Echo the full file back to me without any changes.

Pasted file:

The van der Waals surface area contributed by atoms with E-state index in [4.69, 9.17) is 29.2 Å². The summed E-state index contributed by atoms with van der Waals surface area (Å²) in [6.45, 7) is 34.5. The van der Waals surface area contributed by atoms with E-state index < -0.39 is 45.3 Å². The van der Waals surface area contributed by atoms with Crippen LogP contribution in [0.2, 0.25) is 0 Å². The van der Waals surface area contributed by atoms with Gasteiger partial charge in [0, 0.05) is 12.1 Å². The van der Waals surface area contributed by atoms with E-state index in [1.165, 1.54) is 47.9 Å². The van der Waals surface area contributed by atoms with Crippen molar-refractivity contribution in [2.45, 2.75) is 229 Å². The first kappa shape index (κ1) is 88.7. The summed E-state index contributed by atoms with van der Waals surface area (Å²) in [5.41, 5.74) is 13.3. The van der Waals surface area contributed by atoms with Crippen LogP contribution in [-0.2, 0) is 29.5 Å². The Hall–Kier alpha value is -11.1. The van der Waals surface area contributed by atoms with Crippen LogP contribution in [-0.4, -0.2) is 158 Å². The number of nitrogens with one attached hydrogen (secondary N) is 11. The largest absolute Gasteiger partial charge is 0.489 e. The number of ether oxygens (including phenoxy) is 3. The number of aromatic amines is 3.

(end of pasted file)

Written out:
The van der Waals surface area contributed by atoms with E-state index in [4.69, 9.17) is 29.2 Å². The summed E-state index contributed by atoms with van der Waals surface area (Å²) in [6.45, 7) is 34.5. The van der Waals surface area contributed by atoms with E-state index < -0.39 is 45.3 Å². The van der Waals surface area contributed by atoms with Crippen LogP contribution in [0.2, 0.25) is 0 Å². The van der Waals surface area contributed by atoms with Gasteiger partial charge in [0, 0.05) is 12.1 Å². The van der Waals surface area contributed by atoms with E-state index in [1.165, 1.54) is 47.9 Å². The van der Waals surface area contributed by atoms with Crippen molar-refractivity contribution in [2.45, 2.75) is 229 Å². The first kappa shape index (κ1) is 88.7. The summed E-state index contributed by atoms with van der Waals surface area (Å²) in [5.41, 5.74) is 13.3. The van der Waals surface area contributed by atoms with Crippen LogP contribution in [-0.2, 0) is 29.5 Å². The Hall–Kier alpha value is -11.1. The van der Waals surface area contributed by atoms with Crippen LogP contribution in [-0.4, -0.2) is 158 Å². The number of nitrogens with one attached hydrogen (secondary N) is 11. The largest absolute Gasteiger partial charge is 0.489 e. The number of ether oxygens (including phenoxy) is 3. The number of aromatic amines is 3.